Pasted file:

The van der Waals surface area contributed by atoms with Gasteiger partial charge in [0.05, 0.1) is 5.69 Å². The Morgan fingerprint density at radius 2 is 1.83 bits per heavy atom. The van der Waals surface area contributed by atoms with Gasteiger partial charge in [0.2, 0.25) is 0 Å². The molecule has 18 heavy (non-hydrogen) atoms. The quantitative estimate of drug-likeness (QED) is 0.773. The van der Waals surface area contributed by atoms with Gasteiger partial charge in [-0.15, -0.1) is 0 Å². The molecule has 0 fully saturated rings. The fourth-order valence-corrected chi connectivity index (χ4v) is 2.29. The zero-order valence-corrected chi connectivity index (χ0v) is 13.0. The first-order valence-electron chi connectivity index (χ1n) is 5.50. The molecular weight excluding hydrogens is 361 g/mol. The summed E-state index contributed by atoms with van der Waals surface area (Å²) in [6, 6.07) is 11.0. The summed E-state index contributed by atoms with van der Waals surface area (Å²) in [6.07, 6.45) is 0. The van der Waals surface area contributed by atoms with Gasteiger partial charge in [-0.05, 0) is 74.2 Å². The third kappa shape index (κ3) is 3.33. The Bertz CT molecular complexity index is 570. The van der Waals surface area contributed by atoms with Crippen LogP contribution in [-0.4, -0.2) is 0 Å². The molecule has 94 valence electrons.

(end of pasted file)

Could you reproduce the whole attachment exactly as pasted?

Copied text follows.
The van der Waals surface area contributed by atoms with Gasteiger partial charge in [0.05, 0.1) is 5.69 Å². The Morgan fingerprint density at radius 2 is 1.83 bits per heavy atom. The van der Waals surface area contributed by atoms with Gasteiger partial charge in [0.2, 0.25) is 0 Å². The molecule has 18 heavy (non-hydrogen) atoms. The quantitative estimate of drug-likeness (QED) is 0.773. The van der Waals surface area contributed by atoms with Gasteiger partial charge in [-0.15, -0.1) is 0 Å². The molecule has 0 fully saturated rings. The fourth-order valence-corrected chi connectivity index (χ4v) is 2.29. The zero-order valence-corrected chi connectivity index (χ0v) is 13.0. The first-order valence-electron chi connectivity index (χ1n) is 5.50. The molecular weight excluding hydrogens is 361 g/mol. The summed E-state index contributed by atoms with van der Waals surface area (Å²) in [6, 6.07) is 11.0. The summed E-state index contributed by atoms with van der Waals surface area (Å²) in [6.07, 6.45) is 0. The van der Waals surface area contributed by atoms with Gasteiger partial charge in [-0.05, 0) is 74.2 Å². The third kappa shape index (κ3) is 3.33. The Bertz CT molecular complexity index is 570. The van der Waals surface area contributed by atoms with Crippen LogP contribution in [-0.4, -0.2) is 0 Å². The molecule has 94 valence electrons.